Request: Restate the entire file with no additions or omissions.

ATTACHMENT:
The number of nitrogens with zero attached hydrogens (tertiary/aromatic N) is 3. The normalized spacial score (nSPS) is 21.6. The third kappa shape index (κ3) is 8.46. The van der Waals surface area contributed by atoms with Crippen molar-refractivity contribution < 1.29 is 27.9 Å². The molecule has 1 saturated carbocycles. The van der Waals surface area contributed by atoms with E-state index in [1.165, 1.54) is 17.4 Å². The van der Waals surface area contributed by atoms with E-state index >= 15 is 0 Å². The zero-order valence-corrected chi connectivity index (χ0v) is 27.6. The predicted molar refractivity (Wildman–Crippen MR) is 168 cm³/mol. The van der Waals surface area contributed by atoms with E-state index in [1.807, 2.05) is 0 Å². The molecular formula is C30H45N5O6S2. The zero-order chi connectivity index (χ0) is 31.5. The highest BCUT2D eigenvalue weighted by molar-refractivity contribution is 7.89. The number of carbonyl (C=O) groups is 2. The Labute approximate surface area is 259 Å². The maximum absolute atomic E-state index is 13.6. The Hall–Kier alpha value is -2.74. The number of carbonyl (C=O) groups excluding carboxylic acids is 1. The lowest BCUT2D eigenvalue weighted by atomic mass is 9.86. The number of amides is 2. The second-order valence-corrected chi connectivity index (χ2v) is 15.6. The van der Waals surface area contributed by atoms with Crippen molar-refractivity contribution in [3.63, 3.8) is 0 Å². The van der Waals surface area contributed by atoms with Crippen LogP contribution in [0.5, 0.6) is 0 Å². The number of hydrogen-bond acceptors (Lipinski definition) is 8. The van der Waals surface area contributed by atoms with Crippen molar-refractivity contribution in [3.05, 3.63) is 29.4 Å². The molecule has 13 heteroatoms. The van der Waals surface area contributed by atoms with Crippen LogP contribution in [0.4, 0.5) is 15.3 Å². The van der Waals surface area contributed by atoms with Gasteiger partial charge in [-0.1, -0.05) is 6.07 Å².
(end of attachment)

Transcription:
The number of nitrogens with zero attached hydrogens (tertiary/aromatic N) is 3. The normalized spacial score (nSPS) is 21.6. The third kappa shape index (κ3) is 8.46. The van der Waals surface area contributed by atoms with Crippen molar-refractivity contribution < 1.29 is 27.9 Å². The molecule has 1 saturated carbocycles. The van der Waals surface area contributed by atoms with E-state index in [1.165, 1.54) is 17.4 Å². The van der Waals surface area contributed by atoms with E-state index >= 15 is 0 Å². The zero-order valence-corrected chi connectivity index (χ0v) is 27.6. The predicted molar refractivity (Wildman–Crippen MR) is 168 cm³/mol. The van der Waals surface area contributed by atoms with E-state index in [1.807, 2.05) is 0 Å². The molecular formula is C30H45N5O6S2. The zero-order chi connectivity index (χ0) is 31.5. The highest BCUT2D eigenvalue weighted by molar-refractivity contribution is 7.89. The number of carbonyl (C=O) groups is 2. The Labute approximate surface area is 259 Å². The maximum absolute atomic E-state index is 13.6. The Hall–Kier alpha value is -2.74. The number of carbonyl (C=O) groups excluding carboxylic acids is 1. The lowest BCUT2D eigenvalue weighted by atomic mass is 9.86. The number of amides is 2. The second-order valence-corrected chi connectivity index (χ2v) is 15.6. The van der Waals surface area contributed by atoms with Crippen molar-refractivity contribution in [3.63, 3.8) is 0 Å². The van der Waals surface area contributed by atoms with Crippen LogP contribution in [0.5, 0.6) is 0 Å². The number of hydrogen-bond acceptors (Lipinski definition) is 8. The van der Waals surface area contributed by atoms with Crippen molar-refractivity contribution in [3.05, 3.63) is 29.4 Å². The molecule has 13 heteroatoms. The van der Waals surface area contributed by atoms with Crippen LogP contribution in [0.4, 0.5) is 15.3 Å². The van der Waals surface area contributed by atoms with Gasteiger partial charge in [-0.1, -0.05) is 6.07 Å².